Tue, Jan 08, 2013 - Page 6 News List

Australia facing worst fire danger day

FIRESTORM:Soaring temperatures and an arid climate make the country a perfect setting for wildfires, with the 90 fires already burning at risk of going out of control


Children play at the Hobart Evacuation Centre for people affected by the bushfires in southeast Tasmania, Australia, on Sunday.

Photo: EPA

Australians were bracing yesterday for what officials warned could be the worst fire danger day ever seen, as police searched for about 100 people still missing in ravaged Tasmania.

Australian Prime Minister Julia Gillard urged Australians to be vigilant in coming days, with scorching temperatures predicted in several states and hundreds of blazes already raging.

The danger was most acute in New South Wales, Australia’s most populous state, with the mercury expected to hit 43°C in Sydney today.

New South Wales Premier Barry O’Farrell sounded a grim warning about the forecast record heat and high winds, with a large amount of grass and vegetation ripe for burning due to bumper spring rains.

“Tomorrow will be perhaps the worst fire danger day this state has ever faced,” O’Farrell said.

Thousands of firefighters and about 70 aircraft were on standby, with about 90 blazes already burning — 20 out of control — and catastrophic conditions forecast for regions south of Sydney. Introduced after the 2009 Black Saturday firestorm in Victoria State, which claimed 173 lives, a catastrophic rating means fires will be uncontrollable, unpredictable and very fast-moving, with evacuation the only safe option.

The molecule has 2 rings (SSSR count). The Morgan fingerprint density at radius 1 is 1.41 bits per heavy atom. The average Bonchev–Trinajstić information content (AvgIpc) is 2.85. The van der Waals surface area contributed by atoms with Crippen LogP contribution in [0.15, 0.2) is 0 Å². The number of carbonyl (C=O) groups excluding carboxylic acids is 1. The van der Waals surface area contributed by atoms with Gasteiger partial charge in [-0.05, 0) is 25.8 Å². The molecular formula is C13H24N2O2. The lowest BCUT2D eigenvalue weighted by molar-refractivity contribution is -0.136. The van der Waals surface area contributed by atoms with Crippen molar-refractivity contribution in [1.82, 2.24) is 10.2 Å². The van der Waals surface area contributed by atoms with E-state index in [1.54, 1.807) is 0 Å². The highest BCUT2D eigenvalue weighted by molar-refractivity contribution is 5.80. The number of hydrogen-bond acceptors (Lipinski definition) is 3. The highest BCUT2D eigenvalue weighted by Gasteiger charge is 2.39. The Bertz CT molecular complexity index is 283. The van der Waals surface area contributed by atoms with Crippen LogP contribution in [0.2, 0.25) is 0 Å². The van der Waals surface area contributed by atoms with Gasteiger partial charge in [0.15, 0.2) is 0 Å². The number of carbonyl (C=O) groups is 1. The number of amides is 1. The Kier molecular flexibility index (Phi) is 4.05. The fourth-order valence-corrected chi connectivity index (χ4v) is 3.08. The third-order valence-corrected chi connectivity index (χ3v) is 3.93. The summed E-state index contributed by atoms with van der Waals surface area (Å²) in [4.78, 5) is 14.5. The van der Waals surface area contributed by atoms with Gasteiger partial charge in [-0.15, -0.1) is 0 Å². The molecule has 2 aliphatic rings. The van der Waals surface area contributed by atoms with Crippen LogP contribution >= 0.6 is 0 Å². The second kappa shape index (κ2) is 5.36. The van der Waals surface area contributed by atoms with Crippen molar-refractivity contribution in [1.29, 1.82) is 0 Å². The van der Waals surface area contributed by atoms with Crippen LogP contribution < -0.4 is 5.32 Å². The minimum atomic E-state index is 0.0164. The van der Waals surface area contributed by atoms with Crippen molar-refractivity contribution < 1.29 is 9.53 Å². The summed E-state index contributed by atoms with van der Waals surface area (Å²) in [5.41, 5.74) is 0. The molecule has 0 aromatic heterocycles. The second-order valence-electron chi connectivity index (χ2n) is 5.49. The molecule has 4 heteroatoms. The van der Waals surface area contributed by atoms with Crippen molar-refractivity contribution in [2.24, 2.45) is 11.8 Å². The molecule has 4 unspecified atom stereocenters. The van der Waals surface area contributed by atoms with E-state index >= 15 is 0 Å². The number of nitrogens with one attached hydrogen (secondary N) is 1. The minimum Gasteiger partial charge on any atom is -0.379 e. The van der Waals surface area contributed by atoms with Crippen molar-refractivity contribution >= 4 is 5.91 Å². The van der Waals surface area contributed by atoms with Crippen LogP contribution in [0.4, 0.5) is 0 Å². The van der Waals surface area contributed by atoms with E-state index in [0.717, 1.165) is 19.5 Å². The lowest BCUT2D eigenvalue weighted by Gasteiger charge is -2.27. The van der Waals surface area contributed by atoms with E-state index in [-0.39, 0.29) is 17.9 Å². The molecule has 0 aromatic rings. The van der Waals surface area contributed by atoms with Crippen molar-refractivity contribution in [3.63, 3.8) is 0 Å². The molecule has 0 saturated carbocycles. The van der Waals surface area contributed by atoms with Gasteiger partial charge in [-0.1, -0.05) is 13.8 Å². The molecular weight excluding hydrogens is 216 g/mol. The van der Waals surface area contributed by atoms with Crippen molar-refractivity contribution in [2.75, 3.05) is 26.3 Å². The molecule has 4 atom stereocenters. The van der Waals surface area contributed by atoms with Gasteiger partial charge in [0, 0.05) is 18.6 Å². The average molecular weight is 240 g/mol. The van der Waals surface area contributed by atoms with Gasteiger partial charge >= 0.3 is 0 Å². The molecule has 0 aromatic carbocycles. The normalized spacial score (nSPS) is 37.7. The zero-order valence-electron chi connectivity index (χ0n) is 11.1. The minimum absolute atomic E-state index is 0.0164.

Extreme conditions were also expected in Victoria today, with fires already burning there.

Approximately 13 million of Australia’s 23 million people live in Victoria and New South Wales.

Gillard called on those in danger zones to decide in advance whether they would evacuate or stay.

“These are extreme events ... we live in a country that is hot and dry and where we sustain very destructive fires,” Gillard said.

Wildfires destroyed more than 100 homes on the southern island of Tasmania over the weekend and police were searching for about 100 people still unaccounted for.

“That’s not to say that there’s 100 people that have come to harm, it’s just to say that we really need to focus on those people as a priority,” acting police commissioner Scott Tilyard told reporters.

No bodies had been uncovered in searches of the worst-hit areas, with 245 properties examined including 90 badly damaged or destroyed buildings.

Tilyard said it would be some time before there was any certainty on fatalities, with police working through about 500 missing person reports.

Police said initial investigations of the Tasmania fires suggested that they were ignited accidentally as residents who narrowly escaped the fire front described darkness as it approached.

“As the fire came through, what had been a really bright red sky turned absolutely pitch black,” survivor Del Delagarno told Australian Broadcasting Corp radio.

Her home was one of just six in the seaside town of Boomer Bay left standing.

“It was ... the darkest midnight you’ve ever seen — it was absolutely horrendous,” she added.

Wildfires are a fact of life in vast, but sparsely populated and arid Australia, particularly in the hot summer months.

Aside from New South Wales, Victoria and Tasmania, fires were burning in the Australian Capital Territory and Northern Territory, and South Australia and Queensland states.

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